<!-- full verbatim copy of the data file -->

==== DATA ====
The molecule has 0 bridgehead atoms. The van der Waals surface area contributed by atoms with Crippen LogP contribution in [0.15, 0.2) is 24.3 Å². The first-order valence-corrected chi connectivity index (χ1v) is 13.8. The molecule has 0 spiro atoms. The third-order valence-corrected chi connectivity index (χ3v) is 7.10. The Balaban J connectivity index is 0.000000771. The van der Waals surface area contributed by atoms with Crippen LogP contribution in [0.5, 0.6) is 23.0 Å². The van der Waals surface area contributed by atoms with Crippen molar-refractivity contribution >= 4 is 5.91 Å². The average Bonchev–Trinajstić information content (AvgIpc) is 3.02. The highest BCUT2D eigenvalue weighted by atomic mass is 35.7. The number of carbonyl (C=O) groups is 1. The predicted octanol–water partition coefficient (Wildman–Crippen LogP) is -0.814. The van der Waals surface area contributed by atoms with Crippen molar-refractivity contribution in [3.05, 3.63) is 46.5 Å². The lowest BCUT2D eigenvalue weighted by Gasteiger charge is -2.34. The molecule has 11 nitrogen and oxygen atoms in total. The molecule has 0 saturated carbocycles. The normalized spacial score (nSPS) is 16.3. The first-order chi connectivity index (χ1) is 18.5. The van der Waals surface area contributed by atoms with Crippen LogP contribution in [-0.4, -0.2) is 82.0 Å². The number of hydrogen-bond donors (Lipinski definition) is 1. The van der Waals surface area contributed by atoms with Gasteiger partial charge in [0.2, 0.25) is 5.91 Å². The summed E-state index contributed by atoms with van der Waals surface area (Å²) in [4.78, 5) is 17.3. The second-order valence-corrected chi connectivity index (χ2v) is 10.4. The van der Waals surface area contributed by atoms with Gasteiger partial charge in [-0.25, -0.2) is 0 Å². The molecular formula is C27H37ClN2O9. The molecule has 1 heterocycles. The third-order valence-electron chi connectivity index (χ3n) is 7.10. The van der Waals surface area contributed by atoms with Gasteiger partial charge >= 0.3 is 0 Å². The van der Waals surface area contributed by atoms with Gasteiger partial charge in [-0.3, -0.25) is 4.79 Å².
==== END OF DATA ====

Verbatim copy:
The molecule has 0 bridgehead atoms. The van der Waals surface area contributed by atoms with Crippen LogP contribution in [0.15, 0.2) is 24.3 Å². The first-order valence-corrected chi connectivity index (χ1v) is 13.8. The molecule has 0 spiro atoms. The third-order valence-corrected chi connectivity index (χ3v) is 7.10. The Balaban J connectivity index is 0.000000771. The van der Waals surface area contributed by atoms with Crippen LogP contribution in [0.5, 0.6) is 23.0 Å². The van der Waals surface area contributed by atoms with Crippen molar-refractivity contribution >= 4 is 5.91 Å². The average Bonchev–Trinajstić information content (AvgIpc) is 3.02. The highest BCUT2D eigenvalue weighted by atomic mass is 35.7. The number of carbonyl (C=O) groups is 1. The predicted octanol–water partition coefficient (Wildman–Crippen LogP) is -0.814. The van der Waals surface area contributed by atoms with Crippen molar-refractivity contribution in [3.05, 3.63) is 46.5 Å². The lowest BCUT2D eigenvalue weighted by Gasteiger charge is -2.34. The molecule has 11 nitrogen and oxygen atoms in total. The molecule has 0 saturated carbocycles. The normalized spacial score (nSPS) is 16.3. The first-order chi connectivity index (χ1) is 18.5. The van der Waals surface area contributed by atoms with Crippen LogP contribution in [-0.4, -0.2) is 82.0 Å². The number of hydrogen-bond donors (Lipinski definition) is 1. The van der Waals surface area contributed by atoms with Gasteiger partial charge in [0.2, 0.25) is 5.91 Å². The summed E-state index contributed by atoms with van der Waals surface area (Å²) in [4.78, 5) is 17.3. The second-order valence-corrected chi connectivity index (χ2v) is 10.4. The van der Waals surface area contributed by atoms with Gasteiger partial charge in [-0.25, -0.2) is 0 Å². The molecular formula is C27H37ClN2O9. The molecule has 1 heterocycles. The third-order valence-electron chi connectivity index (χ3n) is 7.10. The van der Waals surface area contributed by atoms with Gasteiger partial charge >= 0.3 is 0 Å². The van der Waals surface area contributed by atoms with Gasteiger partial charge in [-0.3, -0.25) is 4.79 Å².